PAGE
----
The Microphone is Your Friend, or Can You Hear Me Now?

As experienced by Lorraine Behnan

Microphones are not magic wands, they do not replace vocal energy and dynamics, they merely amplify. However, if you want to make the most of your vocal power, sound professional, and be heard clearly and audibly, then learn to make the microphone your friend.

Many people do not feel comfortable using a microphone and therefore elect not to use one. This is never a wise decision. If there are fifty or more people in the audience, use a microphone. If the group is smaller but the room has poor acoustics, opt for the microphone. I cannot tell you how many times I have heard presenters cheerfully announce to the audience, “I am not going to use the microphone”. This is usually met with a collective groan. Eventually a frustrated individual will bellow, “We can’t hear you!” The usual speaker response is to start shouting in a strained voice that no one wants to listen to for more than five minutes. Pick up that microphone!

I believe that people are resistant to use microphones because they do not know how to manage them effectively. The microphone is your friend, not your foe. So allow me to introduce ways to manage one of these most valuable assets to your presentation.

  1. Choosing the appropriate microphone. First of all you need to choose the device that best suits your speaking style and needs. If are you most confident standing at a podium then you will be using the microphone attached to the lectern. If you are a wanderer who travels the stage you may choose to wear a lapel microphone – a.k.a a lavaliere. Some speakers choose the handheld microphone because they like the freedom of movement plus the extra vocal power, or they use the microphone as a comfort prop, something to hold onto.
  2. The Podium microphone. Determine the optimum distance for speaking into the microphone. A common tendency is to stand too far back from the podium and your voice cannot be picked up by the microphone. Fault on the side of standing closer. If you think that you may drift away from the podium, even if it is a foot or two, put on a lapel microphone. Often, presenters who initially elect to stand at the podium for feelings of security, start to feel confident as their presentation progresses and creep further on stage away from the podium. The result – I can see you, but I can’t hear you.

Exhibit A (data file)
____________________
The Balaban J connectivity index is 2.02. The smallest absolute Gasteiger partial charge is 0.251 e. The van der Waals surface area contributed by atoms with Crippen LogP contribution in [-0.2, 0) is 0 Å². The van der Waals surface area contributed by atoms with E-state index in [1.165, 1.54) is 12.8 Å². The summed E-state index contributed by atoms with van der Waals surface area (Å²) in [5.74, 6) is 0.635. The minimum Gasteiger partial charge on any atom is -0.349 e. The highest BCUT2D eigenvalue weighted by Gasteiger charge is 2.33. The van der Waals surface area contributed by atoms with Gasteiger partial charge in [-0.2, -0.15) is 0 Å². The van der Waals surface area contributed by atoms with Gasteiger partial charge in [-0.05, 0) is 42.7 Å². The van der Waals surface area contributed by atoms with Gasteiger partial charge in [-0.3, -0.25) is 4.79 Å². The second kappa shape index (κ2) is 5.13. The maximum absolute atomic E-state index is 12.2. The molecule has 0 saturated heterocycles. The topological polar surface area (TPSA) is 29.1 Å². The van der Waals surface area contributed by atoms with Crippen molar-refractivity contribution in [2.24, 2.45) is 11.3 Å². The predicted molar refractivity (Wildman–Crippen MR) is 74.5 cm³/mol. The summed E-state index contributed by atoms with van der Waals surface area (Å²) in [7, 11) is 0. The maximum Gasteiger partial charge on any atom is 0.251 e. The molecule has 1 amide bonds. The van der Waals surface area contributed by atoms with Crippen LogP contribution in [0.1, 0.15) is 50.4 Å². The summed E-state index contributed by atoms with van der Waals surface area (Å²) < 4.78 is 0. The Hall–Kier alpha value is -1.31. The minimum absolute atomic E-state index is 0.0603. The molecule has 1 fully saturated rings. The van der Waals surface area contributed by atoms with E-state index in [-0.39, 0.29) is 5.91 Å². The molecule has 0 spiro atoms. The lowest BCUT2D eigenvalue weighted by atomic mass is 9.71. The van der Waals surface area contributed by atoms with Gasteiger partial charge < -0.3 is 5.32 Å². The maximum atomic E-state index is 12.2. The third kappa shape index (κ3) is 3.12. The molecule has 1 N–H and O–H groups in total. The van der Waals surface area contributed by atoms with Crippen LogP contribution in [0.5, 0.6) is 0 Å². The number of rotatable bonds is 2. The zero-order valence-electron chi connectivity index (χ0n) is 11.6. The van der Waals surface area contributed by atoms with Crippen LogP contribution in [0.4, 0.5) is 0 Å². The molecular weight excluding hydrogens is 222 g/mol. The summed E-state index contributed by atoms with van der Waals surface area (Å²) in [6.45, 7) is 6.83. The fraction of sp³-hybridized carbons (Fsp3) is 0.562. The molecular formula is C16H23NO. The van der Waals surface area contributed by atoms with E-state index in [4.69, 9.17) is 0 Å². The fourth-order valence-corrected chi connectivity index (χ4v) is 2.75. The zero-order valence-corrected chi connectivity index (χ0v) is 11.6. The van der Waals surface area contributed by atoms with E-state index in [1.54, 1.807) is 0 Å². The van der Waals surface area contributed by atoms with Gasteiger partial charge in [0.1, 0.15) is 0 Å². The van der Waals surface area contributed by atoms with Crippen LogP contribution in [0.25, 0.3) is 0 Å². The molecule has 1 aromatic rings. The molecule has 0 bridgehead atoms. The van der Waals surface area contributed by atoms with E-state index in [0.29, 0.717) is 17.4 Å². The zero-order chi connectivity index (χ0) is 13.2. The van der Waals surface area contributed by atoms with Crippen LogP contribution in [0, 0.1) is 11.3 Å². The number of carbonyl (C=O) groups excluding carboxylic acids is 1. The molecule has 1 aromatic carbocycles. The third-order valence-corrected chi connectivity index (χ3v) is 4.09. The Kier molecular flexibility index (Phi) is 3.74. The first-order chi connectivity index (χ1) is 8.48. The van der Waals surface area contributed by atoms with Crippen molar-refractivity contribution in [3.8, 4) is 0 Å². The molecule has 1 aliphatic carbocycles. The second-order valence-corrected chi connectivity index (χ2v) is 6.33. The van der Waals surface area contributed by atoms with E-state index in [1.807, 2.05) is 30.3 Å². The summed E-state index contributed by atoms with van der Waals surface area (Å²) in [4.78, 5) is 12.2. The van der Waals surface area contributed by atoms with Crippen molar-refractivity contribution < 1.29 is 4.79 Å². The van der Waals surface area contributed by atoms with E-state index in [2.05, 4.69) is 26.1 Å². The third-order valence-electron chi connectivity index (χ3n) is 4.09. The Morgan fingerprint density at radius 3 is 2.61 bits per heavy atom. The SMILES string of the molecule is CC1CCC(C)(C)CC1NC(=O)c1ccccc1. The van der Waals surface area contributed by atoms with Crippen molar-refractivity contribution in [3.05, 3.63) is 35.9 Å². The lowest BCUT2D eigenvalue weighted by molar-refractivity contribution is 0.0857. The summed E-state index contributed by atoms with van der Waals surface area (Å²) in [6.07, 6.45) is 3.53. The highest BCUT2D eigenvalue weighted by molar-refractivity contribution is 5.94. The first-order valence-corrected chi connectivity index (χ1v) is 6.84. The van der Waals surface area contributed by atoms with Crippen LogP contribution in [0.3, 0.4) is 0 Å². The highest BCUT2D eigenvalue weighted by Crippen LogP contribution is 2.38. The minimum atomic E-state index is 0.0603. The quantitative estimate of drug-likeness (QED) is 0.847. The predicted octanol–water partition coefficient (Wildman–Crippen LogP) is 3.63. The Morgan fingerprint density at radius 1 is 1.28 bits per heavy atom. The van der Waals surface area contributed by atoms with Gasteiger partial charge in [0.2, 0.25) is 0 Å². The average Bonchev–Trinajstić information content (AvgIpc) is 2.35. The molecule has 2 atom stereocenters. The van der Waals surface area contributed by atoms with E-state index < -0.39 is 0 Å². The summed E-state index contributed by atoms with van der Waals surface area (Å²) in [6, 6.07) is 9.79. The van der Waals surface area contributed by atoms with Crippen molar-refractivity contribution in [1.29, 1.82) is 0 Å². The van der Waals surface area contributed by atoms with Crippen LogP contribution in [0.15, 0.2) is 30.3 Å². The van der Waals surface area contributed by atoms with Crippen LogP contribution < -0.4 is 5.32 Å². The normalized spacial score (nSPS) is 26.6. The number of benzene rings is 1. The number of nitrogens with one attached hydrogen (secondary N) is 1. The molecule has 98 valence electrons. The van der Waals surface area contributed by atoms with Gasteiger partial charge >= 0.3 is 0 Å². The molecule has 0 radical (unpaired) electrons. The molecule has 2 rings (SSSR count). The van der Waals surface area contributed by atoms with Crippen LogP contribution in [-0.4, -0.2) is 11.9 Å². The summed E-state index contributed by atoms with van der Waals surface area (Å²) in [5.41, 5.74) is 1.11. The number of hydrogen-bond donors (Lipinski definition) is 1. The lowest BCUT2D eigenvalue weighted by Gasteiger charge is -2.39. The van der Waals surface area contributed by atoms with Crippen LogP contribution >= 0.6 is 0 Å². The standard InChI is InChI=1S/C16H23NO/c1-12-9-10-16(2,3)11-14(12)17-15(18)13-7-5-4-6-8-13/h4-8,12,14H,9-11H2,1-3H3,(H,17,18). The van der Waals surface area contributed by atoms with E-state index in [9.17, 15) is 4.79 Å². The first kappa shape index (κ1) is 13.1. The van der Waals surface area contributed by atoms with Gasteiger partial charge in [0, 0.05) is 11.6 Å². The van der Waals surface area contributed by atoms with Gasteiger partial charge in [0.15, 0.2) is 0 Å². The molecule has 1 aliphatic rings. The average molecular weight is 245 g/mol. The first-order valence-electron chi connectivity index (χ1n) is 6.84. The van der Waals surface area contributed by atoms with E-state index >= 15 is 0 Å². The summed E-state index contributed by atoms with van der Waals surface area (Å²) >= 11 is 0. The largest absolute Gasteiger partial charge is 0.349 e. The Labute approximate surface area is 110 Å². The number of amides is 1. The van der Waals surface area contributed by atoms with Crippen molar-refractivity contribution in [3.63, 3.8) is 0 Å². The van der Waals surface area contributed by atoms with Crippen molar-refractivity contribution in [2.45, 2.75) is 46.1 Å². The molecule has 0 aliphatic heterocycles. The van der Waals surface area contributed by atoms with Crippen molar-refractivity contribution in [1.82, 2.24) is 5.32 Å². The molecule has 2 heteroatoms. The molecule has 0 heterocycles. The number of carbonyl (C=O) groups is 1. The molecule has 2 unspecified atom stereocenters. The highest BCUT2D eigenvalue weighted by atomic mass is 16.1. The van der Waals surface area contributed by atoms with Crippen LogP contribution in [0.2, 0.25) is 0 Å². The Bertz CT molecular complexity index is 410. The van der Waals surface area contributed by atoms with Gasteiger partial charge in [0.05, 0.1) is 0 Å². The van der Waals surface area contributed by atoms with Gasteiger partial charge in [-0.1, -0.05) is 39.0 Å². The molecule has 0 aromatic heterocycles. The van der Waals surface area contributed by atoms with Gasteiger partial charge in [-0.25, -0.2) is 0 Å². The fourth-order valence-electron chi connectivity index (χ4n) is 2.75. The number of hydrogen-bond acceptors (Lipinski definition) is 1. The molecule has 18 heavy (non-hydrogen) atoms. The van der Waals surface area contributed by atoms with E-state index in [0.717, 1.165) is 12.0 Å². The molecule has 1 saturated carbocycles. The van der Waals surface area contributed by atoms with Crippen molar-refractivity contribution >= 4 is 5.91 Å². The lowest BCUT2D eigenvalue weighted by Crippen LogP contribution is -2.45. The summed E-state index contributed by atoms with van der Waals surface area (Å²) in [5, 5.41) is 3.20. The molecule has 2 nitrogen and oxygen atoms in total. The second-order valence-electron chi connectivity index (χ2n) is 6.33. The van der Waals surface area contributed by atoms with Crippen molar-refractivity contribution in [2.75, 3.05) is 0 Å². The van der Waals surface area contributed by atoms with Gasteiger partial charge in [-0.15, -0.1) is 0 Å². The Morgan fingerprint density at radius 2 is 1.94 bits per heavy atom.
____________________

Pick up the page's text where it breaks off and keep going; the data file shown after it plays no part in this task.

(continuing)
3. The Lapel microphone. Even though it is called a lapel microphone often the optimum placement for the lavaliere is on a tie, or the center or a shirt or blouse. Not all microphones are omni-functional, meaning that whatever direction your head moves, your voice will still be picked up. It is best to turn the body with the head – and this takes some practice. Avoid hitting your microphone if you gesture toward your chest as this will produce a very loud and distracting sound. If you are going to speak for a long period of time, confirm with the technician that new batteries have been installed. Be familiar with the power controls. To spare the embarrassment of capturing your candid conversation as it booms through the sound system, do not turn your microphone on until to you approach the stage and turn it off immediately after you finish speaking.
  4. The hand held microphone. If you elect this option make sure you determine how far away you need to hold the device. If it is too far away your voice will not be sufficiently projected, if it too close to your mouth you may generate very annoying vocal plosives and pops. A word of caution. If you are also using a remote to advance slides, both hands are now occupied. This restricts gesture and you may find yourself performing an unexpected juggling act.
  5. Testing. Rather than tapping or blowing into the equipment speak your opening remarks at performance level. This way you and the technician can set a true level that will match the power of your voice. Take advantage of this opportunity to become accustomed to hearing your voice through the sound system. Determine the feedback sources. This usually occurs if you move in front of a speaker unit or because the volume is set too high.
  6. Practice before you present. Whenever possible, and it usually is, practice using your microphone before you speak. It only takes a few minutes and it is time well invested. Technicians are on site to help you with any questions or concerns that you may have so take advantage of their expertise.

    Lorraine Behnan is President of ExpressionLab Communications Inc. Lorraine is a highly recognized expert on change and communication who, for over fifteen years, has successfully motivated and trained companies and associations across North America. For more information visit www.lorrainebehnan.com


    ©2005 ExpressionLab Communications